UpsideDownWorld – growing potatoes at 4500m

upside-down-world-logoWe were delighted to note the other day that the excellent website upsidedownworld.org was back online after recovering from a very malicious hack several months ago. UDW has been ‘Covering Activism and Politics in Latin America’ since 2003, and they’ve now moved their archive to a new site & server. See their About page. Obviously their recent news/analysis is pretty sparse and not all sections of the site are running fully yet, but there’s still a wealth of informative writing to peruse.

To celebrate their return, we thought we’d share this article from January 2015: ‘Climate Change Threatens Quechua and Their Crops in Peru’s Andes‘. This refers to their potato & other crops in the mountains near the town of Pisac, in the Cusco region (which we visited in 2014 – see photos). In this area can be found the ‘Parque de la Papa’ (Potato Park), where indigenous communities “are preserving potatoes and biodiversity, along with their spiritual rites and traditional farming techniques” at altitudes of upto 4500m, with a stunning 1460 varieties of potato!

But even this is under threat from climate change, with rising temperatures & decreasing rainfall reducing the growing season from 5/6 months to under 4 months, alongside soil erosion and an increase in pests & disease. Lino Mamani, one of the ‘papa arariwa’ [potato guardians, in Quechua], warns: “Pachamama [mother earth, in Quechua] is nervous about what we are doing to her. All of the crops are moving up the mountains, to higher and higher ground, and they will do so until it’s too high to grow.” Read the full fascinating article from UpsideDownWorld here.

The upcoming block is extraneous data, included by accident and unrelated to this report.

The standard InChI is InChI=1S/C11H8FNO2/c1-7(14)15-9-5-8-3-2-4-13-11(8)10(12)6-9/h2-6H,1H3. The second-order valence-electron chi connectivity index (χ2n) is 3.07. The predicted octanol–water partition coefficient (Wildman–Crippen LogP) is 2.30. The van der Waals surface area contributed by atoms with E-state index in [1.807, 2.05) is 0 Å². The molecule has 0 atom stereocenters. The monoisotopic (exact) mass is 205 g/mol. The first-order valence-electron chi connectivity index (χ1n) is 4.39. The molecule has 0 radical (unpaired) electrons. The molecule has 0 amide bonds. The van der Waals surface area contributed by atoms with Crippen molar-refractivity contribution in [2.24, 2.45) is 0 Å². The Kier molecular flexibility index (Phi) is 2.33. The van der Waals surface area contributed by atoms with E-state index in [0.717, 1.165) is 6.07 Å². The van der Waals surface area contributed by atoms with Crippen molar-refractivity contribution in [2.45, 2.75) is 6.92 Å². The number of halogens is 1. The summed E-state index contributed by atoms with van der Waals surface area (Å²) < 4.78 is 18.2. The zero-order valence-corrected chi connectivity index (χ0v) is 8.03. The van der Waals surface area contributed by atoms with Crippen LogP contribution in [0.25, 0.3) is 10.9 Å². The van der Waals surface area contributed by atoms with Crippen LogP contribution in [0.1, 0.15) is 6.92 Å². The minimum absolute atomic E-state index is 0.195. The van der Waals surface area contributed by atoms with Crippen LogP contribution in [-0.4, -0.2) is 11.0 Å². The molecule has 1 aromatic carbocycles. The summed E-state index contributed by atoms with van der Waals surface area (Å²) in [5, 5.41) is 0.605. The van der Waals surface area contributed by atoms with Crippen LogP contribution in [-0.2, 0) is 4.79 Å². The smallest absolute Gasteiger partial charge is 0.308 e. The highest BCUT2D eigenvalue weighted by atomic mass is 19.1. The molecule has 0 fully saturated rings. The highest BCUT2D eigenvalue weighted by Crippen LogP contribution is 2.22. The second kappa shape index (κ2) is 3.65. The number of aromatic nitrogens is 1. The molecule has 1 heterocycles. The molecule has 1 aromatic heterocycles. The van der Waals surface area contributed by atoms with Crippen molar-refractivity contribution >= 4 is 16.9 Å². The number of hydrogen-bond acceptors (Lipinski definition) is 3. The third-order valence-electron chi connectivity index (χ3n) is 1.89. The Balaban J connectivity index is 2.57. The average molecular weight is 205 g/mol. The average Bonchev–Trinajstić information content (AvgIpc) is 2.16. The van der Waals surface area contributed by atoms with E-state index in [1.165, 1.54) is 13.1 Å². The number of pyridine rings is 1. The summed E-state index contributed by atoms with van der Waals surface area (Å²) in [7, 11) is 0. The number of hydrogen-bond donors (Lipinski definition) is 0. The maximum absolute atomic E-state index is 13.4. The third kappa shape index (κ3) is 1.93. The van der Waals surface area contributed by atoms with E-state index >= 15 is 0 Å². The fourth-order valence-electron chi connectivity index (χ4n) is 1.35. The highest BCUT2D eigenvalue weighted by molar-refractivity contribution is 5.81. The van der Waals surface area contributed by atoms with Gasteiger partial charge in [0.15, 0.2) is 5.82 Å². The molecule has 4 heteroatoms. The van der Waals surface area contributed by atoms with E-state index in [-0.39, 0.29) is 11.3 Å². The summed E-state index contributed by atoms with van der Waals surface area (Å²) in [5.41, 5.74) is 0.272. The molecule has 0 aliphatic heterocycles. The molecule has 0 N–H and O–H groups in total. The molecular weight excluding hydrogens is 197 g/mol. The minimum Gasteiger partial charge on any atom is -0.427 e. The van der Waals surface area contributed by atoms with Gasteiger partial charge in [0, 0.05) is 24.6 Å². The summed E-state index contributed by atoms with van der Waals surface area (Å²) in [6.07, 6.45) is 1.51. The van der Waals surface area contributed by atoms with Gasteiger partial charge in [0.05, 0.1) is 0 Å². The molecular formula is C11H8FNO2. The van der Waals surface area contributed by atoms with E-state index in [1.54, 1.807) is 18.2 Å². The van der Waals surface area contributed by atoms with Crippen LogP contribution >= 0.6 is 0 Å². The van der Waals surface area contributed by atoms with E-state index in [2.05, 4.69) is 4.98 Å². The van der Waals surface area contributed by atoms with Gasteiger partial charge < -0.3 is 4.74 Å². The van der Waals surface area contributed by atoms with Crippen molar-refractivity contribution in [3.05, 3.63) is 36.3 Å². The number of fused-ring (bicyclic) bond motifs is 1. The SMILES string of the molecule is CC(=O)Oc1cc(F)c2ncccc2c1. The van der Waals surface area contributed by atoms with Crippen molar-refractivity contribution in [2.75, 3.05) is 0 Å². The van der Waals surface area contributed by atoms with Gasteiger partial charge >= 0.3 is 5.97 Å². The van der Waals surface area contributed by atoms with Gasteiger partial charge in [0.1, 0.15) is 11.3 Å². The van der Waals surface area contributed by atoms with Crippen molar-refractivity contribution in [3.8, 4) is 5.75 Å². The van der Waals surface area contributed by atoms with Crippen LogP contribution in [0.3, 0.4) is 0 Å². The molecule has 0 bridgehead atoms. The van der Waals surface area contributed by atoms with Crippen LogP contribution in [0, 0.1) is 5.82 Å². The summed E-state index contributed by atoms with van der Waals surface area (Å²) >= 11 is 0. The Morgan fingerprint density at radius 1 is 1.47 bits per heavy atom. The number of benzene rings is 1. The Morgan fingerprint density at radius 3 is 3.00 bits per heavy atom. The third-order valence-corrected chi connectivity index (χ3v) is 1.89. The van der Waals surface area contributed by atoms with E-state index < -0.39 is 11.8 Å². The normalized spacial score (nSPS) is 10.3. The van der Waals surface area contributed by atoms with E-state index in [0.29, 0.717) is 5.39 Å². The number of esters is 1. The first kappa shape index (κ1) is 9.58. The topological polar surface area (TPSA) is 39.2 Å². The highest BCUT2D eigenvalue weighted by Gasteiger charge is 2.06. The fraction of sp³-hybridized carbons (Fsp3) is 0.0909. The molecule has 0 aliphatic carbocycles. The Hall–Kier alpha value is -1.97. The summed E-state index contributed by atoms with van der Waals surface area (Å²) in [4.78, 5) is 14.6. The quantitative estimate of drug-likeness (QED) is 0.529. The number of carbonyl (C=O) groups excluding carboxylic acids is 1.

Advertisements

One thought on “UpsideDownWorld – growing potatoes at 4500m

  1. Don’t think I could cope with that amount of variety of potatoes, as long as they have big ones to bake. Finished last of Royate Hill apple crumble, everyone impressed with my cooking for once! Look forward to hearing about South America. Best wishes-mike.

Leave a Reply

Fill in your details below or click an icon to log in:

WordPress.com Logo

You are commenting using your WordPress.com account. Log Out / Change )

Twitter picture

You are commenting using your Twitter account. Log Out / Change )

Facebook photo

You are commenting using your Facebook account. Log Out / Change )

Google+ photo

You are commenting using your Google+ account. Log Out / Change )

Connecting to %s